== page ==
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Keywords

alcohol addiction, internalized stigmatization, mental disorders, social functioning

 

Authors

  1. Baysan Arabaci, Leyla PhD, MsC, BSN
  2. Ayakdas Dagli, Dilek PhD, MsC, BSN
  3. Tas, Gulsenay MsC, BSN
  4. Buyukbayram Arslan, Ayse PhD, MsC, BSN

Abstract

Aim: The aim of this stu dy was to determine the levels of internalized stigma and social functioning of patients with alcohol use disorders.

 

Method: The study is cross-sectional and descriptive. The data were collected between August 2017 and August 2018 using face-to-face interviews with 104 alcohol-dependent patients who were undergoing inpatient treatment. The data collection was done so through personal information forms, the Internalized Stigma of Mental Illness Scale (ISMIS), and the Social Functioning Scale (SFS). Descriptive statistics, t test, and correlation analysis were used in evaluating data.

 

Results: Analysis of the sociodemographic characteristics of the patients showed that the mean age was 47.28 +/- 10.10 years and 92.3% of the patients were male. The mean age of patients when they first started drinking alcohol is 19.37 +/- 6.25 years. It was determined that 85.5% of the patients were also cigarette smokers, 37.5% were previously treated because of alcohol dependence, and 34.6% are currently having legal problems. Patients' ISMIS mean score was 71.99 +/- 13.78, and the mean scores of subscales were moderate. In SFS, the mean scores of the "preliminary social activity" and "leisure activities" subscales and the total scale scores were at a moderate level and those of the other subscales (social withdrawal, interpersonal functionality, independent competence, independent performance, job-profession) were below average. As the ISMIS mean score increases, the SFS subscales' mean scores decrease (p < .05).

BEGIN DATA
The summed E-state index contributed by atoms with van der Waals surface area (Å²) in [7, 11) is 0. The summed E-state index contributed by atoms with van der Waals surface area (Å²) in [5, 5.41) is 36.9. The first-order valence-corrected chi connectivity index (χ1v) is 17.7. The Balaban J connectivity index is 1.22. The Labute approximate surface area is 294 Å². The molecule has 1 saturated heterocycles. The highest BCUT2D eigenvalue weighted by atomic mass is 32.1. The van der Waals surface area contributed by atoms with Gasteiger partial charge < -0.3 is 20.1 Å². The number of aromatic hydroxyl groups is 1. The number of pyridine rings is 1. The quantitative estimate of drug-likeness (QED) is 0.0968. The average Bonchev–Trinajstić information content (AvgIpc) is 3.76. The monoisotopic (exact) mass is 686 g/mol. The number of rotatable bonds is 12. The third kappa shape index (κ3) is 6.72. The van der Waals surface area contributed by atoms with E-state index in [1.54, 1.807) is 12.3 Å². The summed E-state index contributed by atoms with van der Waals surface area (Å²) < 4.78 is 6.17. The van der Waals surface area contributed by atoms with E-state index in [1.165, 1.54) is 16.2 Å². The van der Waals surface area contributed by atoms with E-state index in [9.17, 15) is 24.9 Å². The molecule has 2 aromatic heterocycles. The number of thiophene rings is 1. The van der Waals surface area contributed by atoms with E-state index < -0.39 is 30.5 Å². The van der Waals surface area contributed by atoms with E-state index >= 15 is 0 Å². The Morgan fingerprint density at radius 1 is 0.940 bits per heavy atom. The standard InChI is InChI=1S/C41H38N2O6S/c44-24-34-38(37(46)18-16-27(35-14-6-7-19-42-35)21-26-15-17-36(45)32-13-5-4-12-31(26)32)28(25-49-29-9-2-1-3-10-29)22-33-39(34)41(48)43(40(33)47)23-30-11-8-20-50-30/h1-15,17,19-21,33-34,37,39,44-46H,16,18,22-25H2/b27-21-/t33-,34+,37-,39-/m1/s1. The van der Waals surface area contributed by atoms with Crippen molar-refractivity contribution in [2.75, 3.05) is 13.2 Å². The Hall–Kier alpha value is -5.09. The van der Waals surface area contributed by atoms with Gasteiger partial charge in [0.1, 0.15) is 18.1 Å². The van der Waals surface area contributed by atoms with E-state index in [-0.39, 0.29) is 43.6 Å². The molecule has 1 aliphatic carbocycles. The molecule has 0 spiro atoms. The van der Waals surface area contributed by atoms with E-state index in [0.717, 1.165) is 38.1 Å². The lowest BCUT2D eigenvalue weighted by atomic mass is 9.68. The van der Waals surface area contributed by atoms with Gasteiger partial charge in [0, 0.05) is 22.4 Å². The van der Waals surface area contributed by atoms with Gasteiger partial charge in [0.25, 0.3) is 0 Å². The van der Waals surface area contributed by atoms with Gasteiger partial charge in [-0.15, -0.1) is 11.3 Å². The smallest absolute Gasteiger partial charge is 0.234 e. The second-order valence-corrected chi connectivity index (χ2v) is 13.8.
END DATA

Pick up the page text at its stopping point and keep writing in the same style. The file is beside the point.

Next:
Conclusion: Alcohol-dependent patients negatively stigmatize themselves, and the functionality of their prosocial activity skills, along with their recreational activities, is inadequate. Furthermore, as ISMIS tends to increase, SFS (interpersonal functioning, prosocial activities, recreational activities, independence-performance) levels decrease.